Maine in Full Autumn Color
Posted on November 21, 2015
Toward the end of October, Eva and I had the good fortune of visiting our daughter and family for a week while New England autumn foliage was still in its prime of color. We spent most of our time in and around the lovely small town of Brunswick, which has its roots in pre-revolutionary days. Settled in 1628 and founded in 1717, Brunswick certainly shows its early roots in its distinguishing architecture. It was an important mill town in its day, situated alongside the swiftly flowing Androscoggin River. The superb private Bowdoin College was founded there in 1794. Harriet Beecher Stowe wrote Uncle Toms Cabin while her husband was on the Bowdoin faculty.
Now let’s have a look around the town, at least where people live.
Let’s round the corner and take a shortcut through a wooded corner lot.
Houses are set back from the street, usually with small front yards. Porches are common, often decorated, as are doors and windows.
Many of the houses date from 100 years or more ago. They were often large, necessary to house large families of 10 children or more. Some houses just got added on to over the years as needs changed.
It wasn’t long before we came to the edge of downtown. We passed numerous churches along the way, including this impressively large neo-gothic edifice.
The public library is large and inviting. It recently opened a used bookshop nearby staffed by volunteers. Our grandson assists in keeping order and in making sales.
The Androscoggin River runs right by downtown. A century or more ago a footbridge was built across the river to assist the mill workers who largely lived on the other side. The bridge is still in good repair so we ventured across.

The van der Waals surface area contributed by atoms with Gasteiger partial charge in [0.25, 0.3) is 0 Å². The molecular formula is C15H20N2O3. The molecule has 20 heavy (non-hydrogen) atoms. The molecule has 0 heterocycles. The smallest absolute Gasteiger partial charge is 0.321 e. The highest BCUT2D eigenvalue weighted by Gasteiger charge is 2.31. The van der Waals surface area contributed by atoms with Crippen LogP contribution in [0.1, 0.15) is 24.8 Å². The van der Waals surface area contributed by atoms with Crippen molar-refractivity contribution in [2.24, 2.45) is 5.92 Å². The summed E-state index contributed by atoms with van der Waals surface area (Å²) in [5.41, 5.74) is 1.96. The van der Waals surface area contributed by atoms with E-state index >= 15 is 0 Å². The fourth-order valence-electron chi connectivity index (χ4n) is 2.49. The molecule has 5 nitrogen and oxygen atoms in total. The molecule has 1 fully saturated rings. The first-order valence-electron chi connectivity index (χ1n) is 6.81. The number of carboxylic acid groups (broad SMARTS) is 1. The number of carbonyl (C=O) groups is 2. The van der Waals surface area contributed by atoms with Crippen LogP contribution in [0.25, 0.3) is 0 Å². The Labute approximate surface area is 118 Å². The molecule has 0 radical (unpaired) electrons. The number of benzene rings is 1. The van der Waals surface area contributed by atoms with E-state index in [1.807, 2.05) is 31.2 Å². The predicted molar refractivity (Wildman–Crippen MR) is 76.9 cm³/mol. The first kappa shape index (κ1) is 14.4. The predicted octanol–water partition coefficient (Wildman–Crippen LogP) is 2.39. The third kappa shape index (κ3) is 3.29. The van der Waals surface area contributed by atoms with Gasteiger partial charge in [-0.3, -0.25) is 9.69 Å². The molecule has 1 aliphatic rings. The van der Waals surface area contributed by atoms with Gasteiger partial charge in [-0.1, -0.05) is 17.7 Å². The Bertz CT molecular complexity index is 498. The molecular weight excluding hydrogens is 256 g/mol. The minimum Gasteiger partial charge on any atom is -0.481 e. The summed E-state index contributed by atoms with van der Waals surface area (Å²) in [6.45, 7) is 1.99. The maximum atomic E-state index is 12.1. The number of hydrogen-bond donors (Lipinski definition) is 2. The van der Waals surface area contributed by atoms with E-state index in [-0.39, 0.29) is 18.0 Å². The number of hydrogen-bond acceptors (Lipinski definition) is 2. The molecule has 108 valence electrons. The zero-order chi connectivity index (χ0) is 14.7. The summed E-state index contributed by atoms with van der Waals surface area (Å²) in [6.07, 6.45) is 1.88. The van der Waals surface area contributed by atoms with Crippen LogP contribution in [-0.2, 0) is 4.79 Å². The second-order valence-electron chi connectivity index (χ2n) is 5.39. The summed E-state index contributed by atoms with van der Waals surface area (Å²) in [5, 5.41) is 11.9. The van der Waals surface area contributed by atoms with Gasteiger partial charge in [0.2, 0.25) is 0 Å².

Maine is a pretty liberal state compared to most, but there is a great pride in being American here. Lots of people fly the flag and otherwise show its colors.
It’s becoming a tradition that when we visit, we walk downtown to Frosty’s for a doughnut or two.
One day we walked over to Bowdoin College to visit the museum devoted to Admiral Robert Perry and his Arctic explorations. He is widely credited as being the first person to reach the North Pole (in 1909), or at least close to it.
One evening we drove the few miles over to Freeport, original home of the mother of all sporting goods stores, LL Bean. This was the occasion of the great jack-o-lantern display, and the annual evening 3K run, open to all but limited to 350 runners. Grandson was in the mix. He was pleased with his performance and won in his category of those younger than 19 years.
Hardly half an hour drive from Brunswick is the century old Fort Williams. It protected Portland from the bad guys in both WW I and WW II. The photogenic Portland Head Light lighthouse at Cape Elizabeth is adjacent.
To end the day, as well as our vacation, we stopped at a Cape Elizabeth bakery for the usual refreshments – pastries and hot coffee.